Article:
Korea's sex workers increase despite law revision

Korea's sex workers increase despite law revision

This year marks the 10th anniversary of South Korea's establishment of its antiprostitution law, which criminalizes the buying and selling of sex.

In spite of the special law, however, the number of female sex workers in South Korea increased 3.8 per cent from 2010 to 2013, according to the latest report released by the Ministry of Gender Equality and Family.

The number of women working in the sex trade stood at 5,103 in 2013, up from 4,917 in 2010. Almost 80 per cent of these women were in their 20s and 30s, according to the report.

For the report, researchers interviewed a total of 15 female sex workers about their experiences.

Among them, 86.6 per cent said their parents had gotten divorced and they had grown up in broken homes, while 13.4 per cent said they had suffered from poverty and domestic abuse before working in the sex industry.

Meanwhile, 60 per cent of the women said they became involved in prostitution as teenagers after running away from home.

Twelve of the 15 interviewed women either did not attend or did not finish high school. Three of them enrolled in postsecondary education but never graduated.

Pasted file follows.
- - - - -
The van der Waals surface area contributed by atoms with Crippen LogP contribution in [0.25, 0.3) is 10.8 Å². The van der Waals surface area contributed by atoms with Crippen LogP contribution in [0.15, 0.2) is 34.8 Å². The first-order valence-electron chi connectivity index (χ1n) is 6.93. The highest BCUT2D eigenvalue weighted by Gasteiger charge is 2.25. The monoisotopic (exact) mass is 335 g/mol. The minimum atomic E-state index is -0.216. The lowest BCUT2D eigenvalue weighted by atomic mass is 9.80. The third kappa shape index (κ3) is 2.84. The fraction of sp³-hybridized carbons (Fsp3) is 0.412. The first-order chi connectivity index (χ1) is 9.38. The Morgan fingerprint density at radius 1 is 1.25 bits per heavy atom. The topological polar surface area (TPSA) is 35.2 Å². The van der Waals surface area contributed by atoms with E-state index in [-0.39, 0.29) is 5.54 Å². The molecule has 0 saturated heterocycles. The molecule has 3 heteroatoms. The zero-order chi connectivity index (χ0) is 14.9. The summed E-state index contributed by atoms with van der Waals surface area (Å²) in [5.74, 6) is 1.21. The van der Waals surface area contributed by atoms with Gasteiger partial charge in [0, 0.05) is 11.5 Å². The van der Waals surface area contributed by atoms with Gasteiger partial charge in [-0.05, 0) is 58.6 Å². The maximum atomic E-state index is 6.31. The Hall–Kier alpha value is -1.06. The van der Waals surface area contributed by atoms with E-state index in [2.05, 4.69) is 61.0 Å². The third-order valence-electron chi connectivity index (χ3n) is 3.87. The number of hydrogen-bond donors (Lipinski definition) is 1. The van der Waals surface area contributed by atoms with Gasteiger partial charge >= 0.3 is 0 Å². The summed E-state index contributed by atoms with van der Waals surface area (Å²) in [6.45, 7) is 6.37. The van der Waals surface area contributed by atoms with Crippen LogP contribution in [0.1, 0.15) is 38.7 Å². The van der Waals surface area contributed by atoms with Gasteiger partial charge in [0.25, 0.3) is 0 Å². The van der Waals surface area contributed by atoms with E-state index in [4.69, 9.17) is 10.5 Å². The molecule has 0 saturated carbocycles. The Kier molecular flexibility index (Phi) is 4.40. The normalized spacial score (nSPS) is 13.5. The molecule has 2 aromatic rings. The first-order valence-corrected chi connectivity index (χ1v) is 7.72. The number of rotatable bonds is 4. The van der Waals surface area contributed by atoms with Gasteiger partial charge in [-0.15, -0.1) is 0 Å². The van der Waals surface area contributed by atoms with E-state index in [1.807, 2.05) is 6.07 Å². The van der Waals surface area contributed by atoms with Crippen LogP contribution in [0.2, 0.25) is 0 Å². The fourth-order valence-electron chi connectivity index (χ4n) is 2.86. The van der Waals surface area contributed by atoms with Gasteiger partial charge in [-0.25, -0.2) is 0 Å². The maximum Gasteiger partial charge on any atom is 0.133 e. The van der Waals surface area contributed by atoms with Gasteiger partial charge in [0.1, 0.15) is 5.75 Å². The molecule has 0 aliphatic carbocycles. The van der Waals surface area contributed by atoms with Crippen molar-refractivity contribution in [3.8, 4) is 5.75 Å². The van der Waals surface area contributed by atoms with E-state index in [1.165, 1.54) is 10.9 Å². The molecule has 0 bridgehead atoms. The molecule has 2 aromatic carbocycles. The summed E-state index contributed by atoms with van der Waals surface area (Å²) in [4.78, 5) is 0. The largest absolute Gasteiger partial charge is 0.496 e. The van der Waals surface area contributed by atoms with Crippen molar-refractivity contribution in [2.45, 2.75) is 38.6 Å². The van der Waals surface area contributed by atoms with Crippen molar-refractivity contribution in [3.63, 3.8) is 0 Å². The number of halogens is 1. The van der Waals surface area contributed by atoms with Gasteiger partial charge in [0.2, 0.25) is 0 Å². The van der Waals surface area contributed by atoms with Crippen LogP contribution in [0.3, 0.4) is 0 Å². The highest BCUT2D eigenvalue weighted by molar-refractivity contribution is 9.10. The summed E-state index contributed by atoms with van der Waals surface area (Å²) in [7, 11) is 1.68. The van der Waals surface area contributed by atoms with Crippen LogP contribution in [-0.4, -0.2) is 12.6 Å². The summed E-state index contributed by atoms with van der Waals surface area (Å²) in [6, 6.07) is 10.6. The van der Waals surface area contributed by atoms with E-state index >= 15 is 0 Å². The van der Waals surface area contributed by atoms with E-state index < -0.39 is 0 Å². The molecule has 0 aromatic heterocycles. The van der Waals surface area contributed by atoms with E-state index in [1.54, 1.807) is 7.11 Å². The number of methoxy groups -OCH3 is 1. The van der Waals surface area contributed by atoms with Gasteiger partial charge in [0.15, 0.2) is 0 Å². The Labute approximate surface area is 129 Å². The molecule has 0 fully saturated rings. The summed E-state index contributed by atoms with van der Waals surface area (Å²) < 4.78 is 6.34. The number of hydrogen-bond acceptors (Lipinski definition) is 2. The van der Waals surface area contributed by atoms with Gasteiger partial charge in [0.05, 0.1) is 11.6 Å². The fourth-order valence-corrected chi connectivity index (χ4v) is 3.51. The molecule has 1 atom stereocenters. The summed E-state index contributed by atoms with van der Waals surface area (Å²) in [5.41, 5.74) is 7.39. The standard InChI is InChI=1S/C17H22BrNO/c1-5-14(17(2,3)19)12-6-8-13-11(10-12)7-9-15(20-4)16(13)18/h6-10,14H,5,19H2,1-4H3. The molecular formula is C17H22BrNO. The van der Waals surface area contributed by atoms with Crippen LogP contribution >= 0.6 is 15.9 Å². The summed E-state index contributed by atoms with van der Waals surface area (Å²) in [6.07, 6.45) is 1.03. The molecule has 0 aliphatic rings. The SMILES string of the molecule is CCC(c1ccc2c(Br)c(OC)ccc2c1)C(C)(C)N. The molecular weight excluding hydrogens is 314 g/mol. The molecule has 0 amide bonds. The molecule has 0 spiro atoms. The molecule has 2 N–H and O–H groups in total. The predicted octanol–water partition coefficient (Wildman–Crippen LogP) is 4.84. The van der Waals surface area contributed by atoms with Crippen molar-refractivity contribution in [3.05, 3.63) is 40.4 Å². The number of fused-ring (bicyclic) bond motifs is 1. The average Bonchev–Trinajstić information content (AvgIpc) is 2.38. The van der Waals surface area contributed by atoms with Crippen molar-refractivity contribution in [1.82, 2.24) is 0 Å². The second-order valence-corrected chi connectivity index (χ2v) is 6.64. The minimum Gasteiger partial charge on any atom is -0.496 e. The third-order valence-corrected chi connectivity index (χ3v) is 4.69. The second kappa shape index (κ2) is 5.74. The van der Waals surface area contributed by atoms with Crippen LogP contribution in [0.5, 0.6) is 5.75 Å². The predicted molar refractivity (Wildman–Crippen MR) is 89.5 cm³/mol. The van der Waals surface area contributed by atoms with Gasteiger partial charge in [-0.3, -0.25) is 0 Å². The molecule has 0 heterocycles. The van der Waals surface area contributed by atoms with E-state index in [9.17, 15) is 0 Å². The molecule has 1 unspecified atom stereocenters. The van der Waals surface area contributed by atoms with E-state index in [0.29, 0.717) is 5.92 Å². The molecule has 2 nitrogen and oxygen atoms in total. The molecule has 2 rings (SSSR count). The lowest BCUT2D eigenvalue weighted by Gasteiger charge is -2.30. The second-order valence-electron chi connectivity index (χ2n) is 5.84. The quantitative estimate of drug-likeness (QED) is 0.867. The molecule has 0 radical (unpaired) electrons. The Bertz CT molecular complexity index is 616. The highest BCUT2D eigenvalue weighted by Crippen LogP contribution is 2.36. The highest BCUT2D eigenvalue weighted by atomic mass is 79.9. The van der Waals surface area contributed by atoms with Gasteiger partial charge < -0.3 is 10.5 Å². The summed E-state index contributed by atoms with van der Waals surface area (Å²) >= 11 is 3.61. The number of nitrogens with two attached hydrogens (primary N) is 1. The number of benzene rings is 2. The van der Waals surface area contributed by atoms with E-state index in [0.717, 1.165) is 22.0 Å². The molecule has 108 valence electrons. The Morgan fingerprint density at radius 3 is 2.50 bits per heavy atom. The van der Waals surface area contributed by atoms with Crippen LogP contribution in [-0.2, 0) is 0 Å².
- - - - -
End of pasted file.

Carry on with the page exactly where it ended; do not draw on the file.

The study also found that among 2,180 men who illegally bought sex, the largest number ― 26.3 per cent ― visited massage parlours. The second and third most-visited places of prostitution were red-light districts with more than 10 brothels in operation, and bars that offer illegal sexual services.

Among 1,200 Korean men surveyed for the study, 56.7 per cent said they had bought sex at least once in their lives, while 27.2 per cent said they had done so in the past year. More than 70 per cent of men who paid for sex last year were in their 30s and 40s.

"We also discovered that those who committed the crime more than 10 times consisted of both married men and singles," said the Gender Equality Ministry in a statement.

"Based on these findings, we have concluded that the argument that prostitution is necessary for men who are single, as they have no outlet for their sexual desire, is not valid."

Only 57.7 per cent of those who paid for sex were aware of the antiprostitution law, while 93.1 per cent of those who did not commit the crime understood that the act of buying and selling sex was illegal.

Upon learning about the law, 78.3 per cent of those who had bought sex said they had decided not to repeat their crimes, while only 70.3 per cent of them said the same back in 2010.

In general, more Koreans have become aware of the law, at 93.1 per cent last year versus 69.8 per cent in 2009, according to the report.

"We will continue to offer education programs (about the illegality of the sex trade) and continue with our campaign against the sex trade," said Gender Equality Minister Kim Hee-jung. "The sex trade involves the denial of human dignity and therefore it must stop. We will try our best to enforce the ethical principle that humans cannot be bought and sold."

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